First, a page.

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Ethnic Studies Resources for Faculty and Students: Selecting & Evaluating Information

Evaluating Sources

Stanford University Libraries. "How to evaluate sources." YouTube. 2. Feb. 2017.

Evaluating Websites With the 5 Ws

Goldfinch, Ellen. "Evaluating Websites With the 5 W's." YouTube. 8 Oct. 2014. 


Dawn Stahura's ACT UP model as a slide presentation.

Selecting & Evaluating Information

Tips for Selecting Information Sources

The type of information sources you use will depend upon your research topic and the requirements of your research project.

Ask yourself these questions to determine the types of information sources most useful for your research:

  • Which sources will provide answers to your questions quickly and easily (It's not always the Internet!!)
  • Which sources will provide reliable information?
  • Do you need current or historical information on my topic?
  • Do you need primary or secondary sources?
  • Do you need descriptive or analytical sources

Think about the types of information you need to find on your topic.


  • General information - choose nonfiction books, reference books/encyclopedias or reference/encyclopedia databases or web pages
  • Academic, Peer-reviewed, Scholarly - choose academic books, scholarly and peer-reviewed journal articles
  • Facts and Statistics - choose handbooks, yearbooks, or almanacs (print or from databases or online) and U.S. government information available on the web.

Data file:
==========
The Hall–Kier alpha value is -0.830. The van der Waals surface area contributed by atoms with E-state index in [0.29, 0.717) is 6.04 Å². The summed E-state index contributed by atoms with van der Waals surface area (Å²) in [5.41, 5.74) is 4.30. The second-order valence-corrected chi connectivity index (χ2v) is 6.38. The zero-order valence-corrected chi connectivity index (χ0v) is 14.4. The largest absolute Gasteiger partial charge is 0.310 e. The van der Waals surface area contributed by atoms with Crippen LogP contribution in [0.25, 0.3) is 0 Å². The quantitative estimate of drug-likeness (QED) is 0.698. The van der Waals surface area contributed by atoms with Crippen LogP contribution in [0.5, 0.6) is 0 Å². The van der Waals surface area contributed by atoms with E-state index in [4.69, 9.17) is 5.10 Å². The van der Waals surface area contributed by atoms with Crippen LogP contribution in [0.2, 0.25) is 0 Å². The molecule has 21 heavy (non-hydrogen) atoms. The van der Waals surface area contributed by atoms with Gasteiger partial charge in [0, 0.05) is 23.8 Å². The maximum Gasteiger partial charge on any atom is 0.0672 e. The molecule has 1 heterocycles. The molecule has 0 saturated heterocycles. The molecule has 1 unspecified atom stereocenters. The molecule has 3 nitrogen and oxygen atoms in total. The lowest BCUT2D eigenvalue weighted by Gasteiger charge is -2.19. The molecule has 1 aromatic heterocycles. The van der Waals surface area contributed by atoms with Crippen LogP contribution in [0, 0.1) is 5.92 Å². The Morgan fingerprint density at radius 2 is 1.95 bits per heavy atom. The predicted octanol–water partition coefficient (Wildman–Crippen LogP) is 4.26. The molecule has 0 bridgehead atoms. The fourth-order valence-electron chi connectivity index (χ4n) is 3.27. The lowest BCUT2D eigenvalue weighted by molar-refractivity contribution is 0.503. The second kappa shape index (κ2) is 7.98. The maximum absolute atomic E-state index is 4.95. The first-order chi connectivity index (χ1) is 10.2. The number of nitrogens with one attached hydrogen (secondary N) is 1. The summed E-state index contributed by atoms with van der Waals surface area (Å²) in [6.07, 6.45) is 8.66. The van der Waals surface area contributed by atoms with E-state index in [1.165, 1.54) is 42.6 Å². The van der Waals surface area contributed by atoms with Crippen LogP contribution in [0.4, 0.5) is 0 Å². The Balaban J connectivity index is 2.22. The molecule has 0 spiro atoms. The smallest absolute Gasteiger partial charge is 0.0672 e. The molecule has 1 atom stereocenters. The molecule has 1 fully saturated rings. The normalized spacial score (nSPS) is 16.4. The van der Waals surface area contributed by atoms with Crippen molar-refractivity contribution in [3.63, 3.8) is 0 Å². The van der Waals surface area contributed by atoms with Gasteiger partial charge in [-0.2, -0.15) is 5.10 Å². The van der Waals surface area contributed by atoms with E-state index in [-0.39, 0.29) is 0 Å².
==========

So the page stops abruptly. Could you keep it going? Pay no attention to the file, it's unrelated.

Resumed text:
• Historical information - choose nonfiction books, reference books, encyclopedias, online archives
  • Opinions - choose magazine and newspaper articles (print or from databases) or online
  • Maps, Images, Charts - Choose web pages, almanacs/reference books (print or from databases)
  • Breaking News - Choose news web pages, social media sites, magazines or newspapers 

You should always use a variety of sources in your research so that you get the best, most complete and current information and can validate information across different sources. 

Primary vs. Secondary Sources


Primary sources, containing firsthand knowledge, observation or information are created when an event is currently happening.  Examples of primary sources include:

  • Novels, poems, artwork, films, songs
  • Diaries, personal journals, autobiographies, memoirs, letters, emails, legal documents
  • Pictures, maps, sketches, drawings, photographs
  • Interview transcripts, eyewitness reports, historical documents
  • Reports of scientific experiments


Secondary sources are written after an event has occurred, sometimes many years later.  These sources summarize or analyze the information from primary sources.  Secondary source examples include:

  • Interpretation and appreciation of literature, summary or commentary on research, historical and biographical writings based on factual events and primary sources are examples of secondary sources.
  • Biographies, articles based on an interview
  • Textbooks, reference books, nonfiction books
  • Magazine articles (usually)


Descriptive vs. Analytical Sources

‚ÄčDescriptive sources:

  • provide descriptions/data based on observation and measurement
  • report findings, they do not interpret them
  • may describe a process, action, or event, alone or as part of a series, as in the case of an historical perspective of the laws regarding a particular topic or an overview of the scientific findings regarding a particular topic.

Analytic sources:

  • examine descriptive data in a systematiclogicalscientific manner with the purpose of interpreting what the data means, implies or how it might be applied
  • considers the parts as related to the whole of a process, action or event
  • draw conclusions about those involved, the causes or ramifications
  • may support their conclusions by use of comparisons to similar data.